Here is the second of Steve Marland’s photographic meanders through the twentieth century architectural landscape of Greater Manchester and this time Steve takes us to Norris Hill.
Just to the north of Deneway Estate, subject of my previous post, lies another small, charming and perfectly formed sixties housing development at Norris Hill, similarly, built in the Span style. Designed by BDP and constructed by Hampson and Kemp Ltd in 1964, it won a Good Housing Design competition –
“A competition promoted by the Ministry of Housing and Local Government in collaboration with the RIBA to encourage ‘a high standard of design, layout and landscaping in housing schemes’. Winning schemes had to satisfy an exacting examination.” The Architects Journal 10 September 1964 – many thanks to Saffron Wynn-Jones for confirming this.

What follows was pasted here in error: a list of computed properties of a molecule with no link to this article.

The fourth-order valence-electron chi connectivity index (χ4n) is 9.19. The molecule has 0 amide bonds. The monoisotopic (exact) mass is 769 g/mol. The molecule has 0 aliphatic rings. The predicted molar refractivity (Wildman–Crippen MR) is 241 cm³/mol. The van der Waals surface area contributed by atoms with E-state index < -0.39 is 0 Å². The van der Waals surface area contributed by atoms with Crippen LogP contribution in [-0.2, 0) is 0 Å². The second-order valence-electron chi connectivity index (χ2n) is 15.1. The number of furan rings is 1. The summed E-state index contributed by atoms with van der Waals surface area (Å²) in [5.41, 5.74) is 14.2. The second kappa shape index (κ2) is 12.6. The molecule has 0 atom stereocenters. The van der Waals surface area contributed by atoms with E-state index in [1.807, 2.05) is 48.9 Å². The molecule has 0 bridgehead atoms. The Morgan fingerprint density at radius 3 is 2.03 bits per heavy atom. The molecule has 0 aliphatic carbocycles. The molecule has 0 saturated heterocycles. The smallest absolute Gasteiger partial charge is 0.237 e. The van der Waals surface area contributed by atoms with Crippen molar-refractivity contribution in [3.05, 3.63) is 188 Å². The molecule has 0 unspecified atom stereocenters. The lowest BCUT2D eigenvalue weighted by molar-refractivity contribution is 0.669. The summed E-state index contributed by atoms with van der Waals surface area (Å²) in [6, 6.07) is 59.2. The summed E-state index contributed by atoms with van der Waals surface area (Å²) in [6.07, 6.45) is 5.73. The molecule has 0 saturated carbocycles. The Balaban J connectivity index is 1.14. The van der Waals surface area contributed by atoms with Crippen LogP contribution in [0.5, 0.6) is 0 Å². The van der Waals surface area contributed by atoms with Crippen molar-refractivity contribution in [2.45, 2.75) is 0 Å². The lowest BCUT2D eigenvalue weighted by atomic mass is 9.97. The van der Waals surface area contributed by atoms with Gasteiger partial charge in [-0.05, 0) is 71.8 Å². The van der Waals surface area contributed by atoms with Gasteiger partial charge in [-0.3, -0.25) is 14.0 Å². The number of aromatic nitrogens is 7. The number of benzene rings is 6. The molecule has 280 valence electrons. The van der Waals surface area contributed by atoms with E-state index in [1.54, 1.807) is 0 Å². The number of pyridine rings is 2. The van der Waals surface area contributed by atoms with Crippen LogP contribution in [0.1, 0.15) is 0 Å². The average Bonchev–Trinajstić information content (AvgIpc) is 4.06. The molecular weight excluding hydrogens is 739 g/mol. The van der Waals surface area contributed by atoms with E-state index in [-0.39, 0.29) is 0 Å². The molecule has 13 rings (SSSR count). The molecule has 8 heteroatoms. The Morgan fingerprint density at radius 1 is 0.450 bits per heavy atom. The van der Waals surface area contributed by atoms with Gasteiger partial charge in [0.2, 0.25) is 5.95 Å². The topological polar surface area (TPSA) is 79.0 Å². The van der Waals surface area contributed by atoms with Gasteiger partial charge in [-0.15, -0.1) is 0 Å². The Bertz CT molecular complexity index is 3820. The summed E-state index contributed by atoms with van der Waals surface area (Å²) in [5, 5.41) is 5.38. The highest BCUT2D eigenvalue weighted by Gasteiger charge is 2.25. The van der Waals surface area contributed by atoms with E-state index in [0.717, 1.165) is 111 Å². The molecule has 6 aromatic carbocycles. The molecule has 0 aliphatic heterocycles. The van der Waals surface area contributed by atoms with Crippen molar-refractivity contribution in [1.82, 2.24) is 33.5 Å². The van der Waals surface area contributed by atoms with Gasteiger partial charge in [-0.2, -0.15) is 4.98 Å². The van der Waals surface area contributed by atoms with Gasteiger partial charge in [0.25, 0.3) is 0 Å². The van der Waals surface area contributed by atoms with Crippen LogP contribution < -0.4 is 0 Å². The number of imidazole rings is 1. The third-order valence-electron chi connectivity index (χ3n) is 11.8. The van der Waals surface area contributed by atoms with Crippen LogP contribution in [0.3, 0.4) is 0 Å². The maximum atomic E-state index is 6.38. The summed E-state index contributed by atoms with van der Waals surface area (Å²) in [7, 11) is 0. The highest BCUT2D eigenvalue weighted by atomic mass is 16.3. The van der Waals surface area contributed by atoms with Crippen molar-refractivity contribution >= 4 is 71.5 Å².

At 148 dwellings with 20 dwellings per acre, there are a mix of terraces, mews terraces low rise blocks and quasi-semis, some grouped around greens and squares. Very few survive intact, the ubiquity of UPC, replacement cladding, historically inappropriate front doors and addenda proliferate widely. They do I feel, however still present a polite and convivial plan for suburban living.